Question no.[I] is main bone of contention between the parties. Even the law on this subject is very well settled by at least three prominent judgments of our High Court reported in 2010 (20) S.T.R. 589 (Bom.) in the case of Commissioner of Central Excise, Nagpur Versus Ultratech Cement 2010 (260) E.L.T. 369 (Bom.) in the case ofCommissioner of Central Excise, Nagpur Versus Ultratech Cement Ltd. And 2013 (32) S.T.R. 532 (Bom.) in the case of Deepak Fertilizers & Petrochemicals Corporation Ltd. Versus C.C.Ex.Belapur. The question between the parties is whether the respondent was entitled to credit on management, maintenance or repair services provided on windmills installed by the respondents.
The answer lies in interpretation of Rule 2(B)(k),(l) (m), 3 and 4 of CENVAT Credit Rules, 2004. The relevant Rule 2(B)(k),(l), 3 and 4 of CENVAT Credit Rules, 2004 read as under :
“2(B)(k) “input” means
(i) all goods, except light diesel oil, high speed diesel oil and motor spirit, commonly known a petrol, used in or in relation to the manufacture of final products whether directly or indirectly and whether contained in the final product or not and includes lubricating oils, greases, cutting oils, coolants, accessories of the final products cleared along with the final product goods used as paint, or as packing material, or as fuel, or for generation of electricity or steam used in or in relation to manufacture of final products or for any other purpose, within the factory of production:
(ii) all goods, except light diesel oil, high speed diesel oil, motor spirit, commonly known as petrol and motor vehicles, used for providing any output service;
Explanation 1: The light diesel oil, high speed diesel oil or motor spirit, commonly known as petrol, shall not be treated as an input for any purpose whatsoever.
Explanation 2: Input include goods used in the manufacture of capital goods which are further used in the factory of the manufacturer;
2(B) (l) “input service means any service –
(i) used by a provider of taxable service for providing an output service, or
(ii) used by the manufacturer, whether directly or indirectly, in or in relation to the manufacture of final products and clearance of final products from the place of removal,
and includes services used in relation to setting up, modernization, renovation or repairs of a factory, premises of provider of output service or an office relating to such factory or premises, advertisement or sales promotion, market research, storage upto the place of removal, procurement of inputs, activities relating to business, such as accounting, auditing, financing, recruitment and quality control, coaching and training computer networking, credit rating, share registry, and security, inward transportation of inputs or capital goods and outward transportation up to the place of removal.
(m) “input service distributor” means an office of the manufacturer or producer of final products or provider of output service, which receives invoices issued under rule 4A of the Service Tax Rules 1994 towards purchases of input services and issues invoice, bill or, as the case may be, challan for the purposes of distributing the credit of service tax paid on the said services to such manufacturer or producer or provider, as the case may be.
Rule 3. CENVAT Credit : (1) A manufacturer or producer of final products or a provider of taxable service shall be allowed to take credit (hereinafter referred to as the CENVAT credit of –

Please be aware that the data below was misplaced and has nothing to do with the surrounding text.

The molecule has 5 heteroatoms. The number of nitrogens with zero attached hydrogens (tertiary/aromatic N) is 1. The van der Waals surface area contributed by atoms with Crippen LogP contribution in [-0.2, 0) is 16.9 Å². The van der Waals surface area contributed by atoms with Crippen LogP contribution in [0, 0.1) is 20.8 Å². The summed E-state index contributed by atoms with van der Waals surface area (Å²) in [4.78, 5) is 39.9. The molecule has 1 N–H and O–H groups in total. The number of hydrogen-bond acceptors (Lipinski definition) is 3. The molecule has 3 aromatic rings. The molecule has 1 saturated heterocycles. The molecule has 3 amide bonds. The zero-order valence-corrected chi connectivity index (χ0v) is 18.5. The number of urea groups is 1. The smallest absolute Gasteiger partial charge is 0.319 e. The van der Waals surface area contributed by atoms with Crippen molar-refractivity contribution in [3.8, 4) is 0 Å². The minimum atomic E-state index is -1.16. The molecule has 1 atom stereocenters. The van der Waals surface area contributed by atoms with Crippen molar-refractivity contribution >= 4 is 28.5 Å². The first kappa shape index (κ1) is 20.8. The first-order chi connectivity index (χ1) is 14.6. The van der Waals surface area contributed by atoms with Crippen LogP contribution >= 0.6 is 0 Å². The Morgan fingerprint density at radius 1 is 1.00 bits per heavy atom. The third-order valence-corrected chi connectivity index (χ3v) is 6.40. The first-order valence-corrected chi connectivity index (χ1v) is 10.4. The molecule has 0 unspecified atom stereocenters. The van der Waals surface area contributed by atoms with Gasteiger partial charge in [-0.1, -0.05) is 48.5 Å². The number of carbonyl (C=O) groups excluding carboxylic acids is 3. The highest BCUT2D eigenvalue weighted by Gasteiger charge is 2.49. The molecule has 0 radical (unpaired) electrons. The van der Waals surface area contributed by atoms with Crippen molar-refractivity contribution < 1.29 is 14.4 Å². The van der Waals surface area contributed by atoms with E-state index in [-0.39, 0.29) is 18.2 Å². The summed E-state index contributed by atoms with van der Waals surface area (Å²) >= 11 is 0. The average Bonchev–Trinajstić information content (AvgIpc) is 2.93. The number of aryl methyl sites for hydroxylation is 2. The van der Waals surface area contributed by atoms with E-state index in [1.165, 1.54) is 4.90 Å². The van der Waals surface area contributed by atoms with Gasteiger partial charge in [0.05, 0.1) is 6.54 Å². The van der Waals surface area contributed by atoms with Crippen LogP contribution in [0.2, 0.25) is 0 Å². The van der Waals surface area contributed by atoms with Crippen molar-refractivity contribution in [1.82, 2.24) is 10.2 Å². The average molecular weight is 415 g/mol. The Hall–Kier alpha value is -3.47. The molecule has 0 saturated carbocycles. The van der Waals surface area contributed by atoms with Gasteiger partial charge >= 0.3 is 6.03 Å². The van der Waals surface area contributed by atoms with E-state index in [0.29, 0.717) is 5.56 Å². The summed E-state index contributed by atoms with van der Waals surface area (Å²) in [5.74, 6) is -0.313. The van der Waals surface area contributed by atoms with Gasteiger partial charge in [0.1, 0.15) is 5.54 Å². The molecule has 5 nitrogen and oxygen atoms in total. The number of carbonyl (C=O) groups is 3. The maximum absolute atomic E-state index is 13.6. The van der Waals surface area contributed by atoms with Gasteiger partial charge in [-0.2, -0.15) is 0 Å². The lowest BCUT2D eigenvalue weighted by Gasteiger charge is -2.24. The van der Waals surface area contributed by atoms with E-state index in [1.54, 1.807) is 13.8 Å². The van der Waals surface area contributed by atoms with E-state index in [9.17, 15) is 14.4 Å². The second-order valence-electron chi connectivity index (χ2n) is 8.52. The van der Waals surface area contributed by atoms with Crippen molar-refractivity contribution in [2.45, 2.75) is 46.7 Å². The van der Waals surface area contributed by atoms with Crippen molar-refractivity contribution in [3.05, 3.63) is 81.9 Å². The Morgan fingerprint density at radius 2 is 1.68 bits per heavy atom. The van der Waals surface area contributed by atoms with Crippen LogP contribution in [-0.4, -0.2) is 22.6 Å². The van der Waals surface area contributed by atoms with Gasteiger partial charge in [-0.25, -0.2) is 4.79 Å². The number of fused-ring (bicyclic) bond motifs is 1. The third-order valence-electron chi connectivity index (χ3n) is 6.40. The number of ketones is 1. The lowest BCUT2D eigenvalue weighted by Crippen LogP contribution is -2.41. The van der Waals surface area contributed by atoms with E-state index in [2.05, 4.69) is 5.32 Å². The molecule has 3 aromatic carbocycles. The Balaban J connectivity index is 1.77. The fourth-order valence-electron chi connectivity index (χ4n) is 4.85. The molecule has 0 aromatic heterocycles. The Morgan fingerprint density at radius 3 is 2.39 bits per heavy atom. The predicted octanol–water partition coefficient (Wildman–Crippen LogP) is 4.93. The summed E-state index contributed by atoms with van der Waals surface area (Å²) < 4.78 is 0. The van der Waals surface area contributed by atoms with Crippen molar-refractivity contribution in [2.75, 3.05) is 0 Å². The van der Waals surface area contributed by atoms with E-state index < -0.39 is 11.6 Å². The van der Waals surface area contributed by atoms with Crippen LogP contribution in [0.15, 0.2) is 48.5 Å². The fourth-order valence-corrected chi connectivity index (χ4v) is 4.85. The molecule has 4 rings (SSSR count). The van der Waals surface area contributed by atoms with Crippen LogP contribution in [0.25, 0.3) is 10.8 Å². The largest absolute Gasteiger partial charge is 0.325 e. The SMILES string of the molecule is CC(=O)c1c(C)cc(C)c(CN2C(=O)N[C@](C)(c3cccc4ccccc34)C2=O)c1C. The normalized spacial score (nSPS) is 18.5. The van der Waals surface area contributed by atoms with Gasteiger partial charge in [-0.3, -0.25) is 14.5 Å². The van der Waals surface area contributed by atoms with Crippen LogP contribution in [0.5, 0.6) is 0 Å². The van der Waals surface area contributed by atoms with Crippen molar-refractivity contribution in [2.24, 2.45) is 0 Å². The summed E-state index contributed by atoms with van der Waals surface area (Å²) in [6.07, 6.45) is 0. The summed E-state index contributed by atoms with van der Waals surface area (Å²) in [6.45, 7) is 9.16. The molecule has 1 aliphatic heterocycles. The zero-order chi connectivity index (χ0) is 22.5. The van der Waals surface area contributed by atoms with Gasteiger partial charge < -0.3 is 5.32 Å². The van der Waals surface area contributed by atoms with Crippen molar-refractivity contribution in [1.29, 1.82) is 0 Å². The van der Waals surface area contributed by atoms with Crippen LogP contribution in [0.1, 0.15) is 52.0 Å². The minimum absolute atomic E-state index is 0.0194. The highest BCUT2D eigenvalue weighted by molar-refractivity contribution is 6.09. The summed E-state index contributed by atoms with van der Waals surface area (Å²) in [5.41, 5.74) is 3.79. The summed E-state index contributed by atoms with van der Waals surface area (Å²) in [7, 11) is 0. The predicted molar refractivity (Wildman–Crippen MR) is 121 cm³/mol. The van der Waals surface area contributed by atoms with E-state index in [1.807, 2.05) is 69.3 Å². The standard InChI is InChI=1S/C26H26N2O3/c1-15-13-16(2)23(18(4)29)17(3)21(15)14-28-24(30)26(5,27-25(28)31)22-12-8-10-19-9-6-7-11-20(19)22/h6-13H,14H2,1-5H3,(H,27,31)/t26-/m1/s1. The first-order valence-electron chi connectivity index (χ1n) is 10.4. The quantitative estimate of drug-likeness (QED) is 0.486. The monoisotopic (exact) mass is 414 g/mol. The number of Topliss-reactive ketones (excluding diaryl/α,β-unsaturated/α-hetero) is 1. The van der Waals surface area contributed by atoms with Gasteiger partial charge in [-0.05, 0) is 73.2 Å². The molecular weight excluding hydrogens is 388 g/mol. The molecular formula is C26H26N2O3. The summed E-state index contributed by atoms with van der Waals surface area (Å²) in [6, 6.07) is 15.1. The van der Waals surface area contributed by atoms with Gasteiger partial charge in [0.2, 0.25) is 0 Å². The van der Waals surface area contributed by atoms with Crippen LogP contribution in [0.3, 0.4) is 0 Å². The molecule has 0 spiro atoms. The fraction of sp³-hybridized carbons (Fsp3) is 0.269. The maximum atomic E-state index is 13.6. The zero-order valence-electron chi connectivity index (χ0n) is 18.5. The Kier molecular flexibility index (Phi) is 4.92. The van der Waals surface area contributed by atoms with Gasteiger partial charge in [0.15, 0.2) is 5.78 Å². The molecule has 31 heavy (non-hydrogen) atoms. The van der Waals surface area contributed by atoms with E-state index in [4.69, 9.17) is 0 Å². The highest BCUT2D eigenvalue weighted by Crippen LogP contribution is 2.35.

[xi] the additional duty of excise leviable under [Section 85 of Finance Act, 2005 (18 of 2005)] paid on –
[i] any input or capital goods received in the factory of manufacture of final product or premises of the provider of output service on or after the 10th day of September 2004; and
[ii] any input service received by the manufacturer of final product or by the provider of output services on or after the 10 th day of September, 2004
Including the said duties, or tax, or cess paid on any input or input service, as the case may be, used in the manufacture of intermediate products, by a job-worker availing the benefit of exemption specified in the notification of the Government of India in the Ministry of Finance (Department of Revenue) No.214/86 Central Excise, dated the 25 th March, 1986, published in the Gazette of India vide number G.S.R.547(E), dated the 25 th March, 1986, and received by the manufacturer for use in, or in relation to the manufacture of final product on or after the 10 th day of September, 2004.
Rule 4 : Conditions for allowing CENVAT credit – (1) The CENVAT credit in respect of inputs may be taken immediately on receipt of the inputs in the factory of the manufacturer or in the premises of the provider of output service.
[Provided that in respect of final products, namely, articles of jewellery falling under heading 7113 of the First Schedule to the Excise Tariff Act, the CENVAT credit of duty paid on inputs may be taken immediately on receipt of such inputs in the registered premises of the person who get such final products manufactured on his behalf, on job work basis, subject to the condition that the inputs are used in the manufacture of such final product by the job worker.]
Rule 4(7) – The CENVAT credit in respect of input service shall be allowed, on or after the day which payment is made of the value of input service and the service tax paid or payable as is indicated in invoice, bill or, as the case may be, challan referred to in rule 9.”
5] On perusal of these Rules, it becomes clear that the management, maintenance and repair of windmills installed by the respondents is input service as defined by clause “l” of Rule 2. Rule 3 and 4 provide that any input or capital goods received in the factory or any input service received by manufacture of final product would be susceptible to CENVAT credit. Rule does not say that input service received by a manufacturer must be received at the factory premises. The judgments referred to above, also interpret the word “input” service in similar fashion.